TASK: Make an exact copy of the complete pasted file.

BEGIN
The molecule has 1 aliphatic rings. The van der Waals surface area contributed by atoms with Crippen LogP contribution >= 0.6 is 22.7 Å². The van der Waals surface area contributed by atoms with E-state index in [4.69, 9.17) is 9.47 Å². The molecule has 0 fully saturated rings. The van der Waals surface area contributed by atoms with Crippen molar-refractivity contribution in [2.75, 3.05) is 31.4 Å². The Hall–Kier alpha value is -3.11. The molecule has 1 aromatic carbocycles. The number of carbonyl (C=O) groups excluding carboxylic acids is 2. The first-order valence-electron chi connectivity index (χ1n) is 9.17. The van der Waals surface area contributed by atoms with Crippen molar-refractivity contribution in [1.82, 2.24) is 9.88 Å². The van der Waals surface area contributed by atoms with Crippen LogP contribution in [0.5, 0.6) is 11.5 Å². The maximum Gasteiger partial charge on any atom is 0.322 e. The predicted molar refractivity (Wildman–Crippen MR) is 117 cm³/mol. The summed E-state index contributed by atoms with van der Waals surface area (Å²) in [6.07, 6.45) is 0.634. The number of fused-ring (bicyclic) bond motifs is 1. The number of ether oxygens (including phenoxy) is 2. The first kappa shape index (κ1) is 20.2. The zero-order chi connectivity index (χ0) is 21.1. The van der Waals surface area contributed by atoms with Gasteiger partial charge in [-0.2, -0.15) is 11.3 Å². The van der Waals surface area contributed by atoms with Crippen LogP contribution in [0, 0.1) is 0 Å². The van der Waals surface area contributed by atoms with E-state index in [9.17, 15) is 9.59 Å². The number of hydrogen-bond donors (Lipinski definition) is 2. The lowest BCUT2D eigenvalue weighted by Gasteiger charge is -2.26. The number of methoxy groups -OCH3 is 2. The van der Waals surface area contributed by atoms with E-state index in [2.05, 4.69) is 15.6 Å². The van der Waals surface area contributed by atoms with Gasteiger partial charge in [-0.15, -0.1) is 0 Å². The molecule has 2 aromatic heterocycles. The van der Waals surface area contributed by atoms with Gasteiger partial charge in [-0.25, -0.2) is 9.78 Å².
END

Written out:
The molecule has 1 aliphatic rings. The van der Waals surface area contributed by atoms with Crippen LogP contribution >= 0.6 is 22.7 Å². The van der Waals surface area contributed by atoms with E-state index in [4.69, 9.17) is 9.47 Å². The molecule has 0 fully saturated rings. The van der Waals surface area contributed by atoms with Crippen molar-refractivity contribution in [2.75, 3.05) is 31.4 Å². The Hall–Kier alpha value is -3.11. The molecule has 1 aromatic carbocycles. The number of carbonyl (C=O) groups excluding carboxylic acids is 2. The first-order valence-electron chi connectivity index (χ1n) is 9.17. The van der Waals surface area contributed by atoms with Crippen molar-refractivity contribution in [1.82, 2.24) is 9.88 Å². The van der Waals surface area contributed by atoms with Crippen LogP contribution in [0.5, 0.6) is 11.5 Å². The maximum Gasteiger partial charge on any atom is 0.322 e. The predicted molar refractivity (Wildman–Crippen MR) is 117 cm³/mol. The summed E-state index contributed by atoms with van der Waals surface area (Å²) in [6.07, 6.45) is 0.634. The number of fused-ring (bicyclic) bond motifs is 1. The number of ether oxygens (including phenoxy) is 2. The first kappa shape index (κ1) is 20.2. The zero-order chi connectivity index (χ0) is 21.1. The van der Waals surface area contributed by atoms with Gasteiger partial charge in [-0.2, -0.15) is 11.3 Å². The van der Waals surface area contributed by atoms with Crippen LogP contribution in [0, 0.1) is 0 Å². The van der Waals surface area contributed by atoms with E-state index in [9.17, 15) is 9.59 Å². The number of hydrogen-bond donors (Lipinski definition) is 2. The lowest BCUT2D eigenvalue weighted by Gasteiger charge is -2.26. The number of methoxy groups -OCH3 is 2. The van der Waals surface area contributed by atoms with E-state index in [2.05, 4.69) is 15.6 Å². The van der Waals surface area contributed by atoms with Gasteiger partial charge in [-0.15, -0.1) is 0 Å². The molecule has 2 aromatic heterocycles. The van der Waals surface area contributed by atoms with Gasteiger partial charge in [-0.25, -0.2) is 9.78 Å².